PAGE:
• change: renaming our process from "python src/ <args>" to "arm <args>" (thanks to help from ioerror)
  • change: hiding connection init latency, dropping arm's startup time from 0.84 seconds to 0.14 (83% improvement)
  • change: dropping the file descriptor popup (it was both unused and inaccurate)
  • change: dropping deprecated connection panel from the codebase
  • change: using SAVECONF rather than writing directly when able
  • change: closing all message prompts when a key is pressed
  • fix: all pid resolution was failing on macs, causing much of arm's functionality to fail
  • fix: dropping straight to lsof on macs to avoid fallback process, which was both lengthy and raised warnings
  • fix: misparsing circut paths for Tor < (caught by asn)
  • fix: pressing enter on an empty connection page caused crash (caught by asn, ticket)
  • fix: edited config entries weren't displaying their new value
  • fix: ns/desc lookup failures could crash descriptor popup (caught by asn)
  • fix: autogenerated Nickname field caused a torrc validation false positive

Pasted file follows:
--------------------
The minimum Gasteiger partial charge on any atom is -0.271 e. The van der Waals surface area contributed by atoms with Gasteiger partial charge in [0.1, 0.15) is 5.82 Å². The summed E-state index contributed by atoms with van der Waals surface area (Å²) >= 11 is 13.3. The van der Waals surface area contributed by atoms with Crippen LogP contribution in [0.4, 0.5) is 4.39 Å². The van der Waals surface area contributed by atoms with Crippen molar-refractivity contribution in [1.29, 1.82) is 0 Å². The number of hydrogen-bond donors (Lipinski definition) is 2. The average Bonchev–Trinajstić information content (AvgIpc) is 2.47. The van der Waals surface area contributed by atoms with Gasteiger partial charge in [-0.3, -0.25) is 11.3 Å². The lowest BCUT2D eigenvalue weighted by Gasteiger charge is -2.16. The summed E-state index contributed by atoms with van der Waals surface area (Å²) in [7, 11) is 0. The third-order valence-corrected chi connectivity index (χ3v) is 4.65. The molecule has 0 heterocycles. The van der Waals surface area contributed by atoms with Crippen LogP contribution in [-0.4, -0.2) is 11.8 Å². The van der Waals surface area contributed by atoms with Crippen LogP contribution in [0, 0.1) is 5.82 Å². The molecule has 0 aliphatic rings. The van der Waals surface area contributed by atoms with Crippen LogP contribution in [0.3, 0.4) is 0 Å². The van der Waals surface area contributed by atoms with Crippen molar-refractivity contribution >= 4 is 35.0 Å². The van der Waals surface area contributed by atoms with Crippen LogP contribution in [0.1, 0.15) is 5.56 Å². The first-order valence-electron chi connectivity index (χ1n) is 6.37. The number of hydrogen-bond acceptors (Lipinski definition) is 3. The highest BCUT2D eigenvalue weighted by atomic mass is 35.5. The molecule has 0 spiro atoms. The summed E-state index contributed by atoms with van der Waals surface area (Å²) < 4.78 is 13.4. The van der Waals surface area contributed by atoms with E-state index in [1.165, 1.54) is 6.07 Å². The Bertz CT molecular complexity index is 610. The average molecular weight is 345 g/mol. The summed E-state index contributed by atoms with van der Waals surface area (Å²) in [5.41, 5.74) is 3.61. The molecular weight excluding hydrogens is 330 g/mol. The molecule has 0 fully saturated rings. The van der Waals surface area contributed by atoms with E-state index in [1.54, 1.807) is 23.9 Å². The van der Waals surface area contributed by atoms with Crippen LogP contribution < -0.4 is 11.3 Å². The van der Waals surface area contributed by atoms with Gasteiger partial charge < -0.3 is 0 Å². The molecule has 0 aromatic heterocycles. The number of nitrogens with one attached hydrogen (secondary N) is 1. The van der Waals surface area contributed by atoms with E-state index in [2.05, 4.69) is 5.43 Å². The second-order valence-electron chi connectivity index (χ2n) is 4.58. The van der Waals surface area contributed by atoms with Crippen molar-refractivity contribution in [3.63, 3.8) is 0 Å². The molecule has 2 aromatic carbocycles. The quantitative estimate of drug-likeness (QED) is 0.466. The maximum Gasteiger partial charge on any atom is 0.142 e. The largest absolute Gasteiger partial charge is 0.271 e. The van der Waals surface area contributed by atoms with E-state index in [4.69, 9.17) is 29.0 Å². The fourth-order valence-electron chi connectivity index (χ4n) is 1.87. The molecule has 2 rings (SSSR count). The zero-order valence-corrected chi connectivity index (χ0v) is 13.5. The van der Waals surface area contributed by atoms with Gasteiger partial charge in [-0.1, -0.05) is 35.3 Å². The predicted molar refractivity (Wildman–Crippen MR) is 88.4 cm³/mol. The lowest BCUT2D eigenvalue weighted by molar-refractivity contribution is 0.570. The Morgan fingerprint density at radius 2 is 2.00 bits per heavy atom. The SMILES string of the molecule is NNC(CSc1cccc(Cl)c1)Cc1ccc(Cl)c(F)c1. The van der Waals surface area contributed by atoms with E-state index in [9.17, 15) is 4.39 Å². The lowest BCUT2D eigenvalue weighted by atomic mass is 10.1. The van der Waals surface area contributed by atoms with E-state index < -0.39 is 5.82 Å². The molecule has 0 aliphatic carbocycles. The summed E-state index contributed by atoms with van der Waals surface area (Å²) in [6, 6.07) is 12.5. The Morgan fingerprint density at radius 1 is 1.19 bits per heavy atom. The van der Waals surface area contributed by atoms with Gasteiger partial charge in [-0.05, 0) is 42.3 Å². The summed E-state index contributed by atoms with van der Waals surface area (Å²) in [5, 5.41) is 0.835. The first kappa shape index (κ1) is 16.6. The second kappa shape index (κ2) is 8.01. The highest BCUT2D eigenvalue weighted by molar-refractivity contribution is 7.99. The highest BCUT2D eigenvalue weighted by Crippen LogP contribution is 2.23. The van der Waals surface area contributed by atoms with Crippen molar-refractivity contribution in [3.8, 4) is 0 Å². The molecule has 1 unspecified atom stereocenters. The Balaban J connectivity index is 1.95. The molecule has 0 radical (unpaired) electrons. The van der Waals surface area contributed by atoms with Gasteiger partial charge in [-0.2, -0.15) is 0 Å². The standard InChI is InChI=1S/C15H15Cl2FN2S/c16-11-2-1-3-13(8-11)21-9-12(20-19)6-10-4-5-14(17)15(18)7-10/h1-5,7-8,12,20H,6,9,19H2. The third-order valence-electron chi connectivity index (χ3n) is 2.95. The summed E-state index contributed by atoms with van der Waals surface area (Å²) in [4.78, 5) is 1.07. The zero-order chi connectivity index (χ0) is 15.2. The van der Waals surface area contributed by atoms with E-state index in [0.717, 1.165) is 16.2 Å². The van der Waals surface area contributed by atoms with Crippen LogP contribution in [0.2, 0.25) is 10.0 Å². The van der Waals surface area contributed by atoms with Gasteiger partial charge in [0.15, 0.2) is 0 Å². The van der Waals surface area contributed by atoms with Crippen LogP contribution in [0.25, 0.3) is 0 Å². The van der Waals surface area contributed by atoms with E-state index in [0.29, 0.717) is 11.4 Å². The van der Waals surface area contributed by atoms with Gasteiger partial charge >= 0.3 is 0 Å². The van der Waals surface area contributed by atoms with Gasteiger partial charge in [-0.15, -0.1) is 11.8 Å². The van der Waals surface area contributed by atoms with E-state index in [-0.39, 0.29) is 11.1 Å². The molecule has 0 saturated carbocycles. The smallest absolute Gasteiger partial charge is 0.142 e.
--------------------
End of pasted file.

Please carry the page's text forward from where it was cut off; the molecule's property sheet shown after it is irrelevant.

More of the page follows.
• fix: crashing issue when querying locales with an unavailable geoip file
  • fix: misparsing config option types for some older tor versions
  • fix: stacktrace from unjoined thread at shutdown
  • fix: intermediate graphing bounds were either inaccurate or missing
  • fix: man page typo (caught by tagnaq)
  • fix: --debug flag broke if config-text unavailable (caught by trogdor)
  • fix: man page had author's hard coded home rather than ~ (caught by kuhkatz)


  • 1.4.3 - finish rewrite
    • see above
  • 1.4.4 - menus
  • 1.4.5 - control port interpretor
    • Provide coloring and highlighting comparable to the old descriptor popup for ns/* and desc/* queries
  • 1.4.6 - display sparklines at the top of the controller for entry/exit statistics on locale and port usage


Circuit Details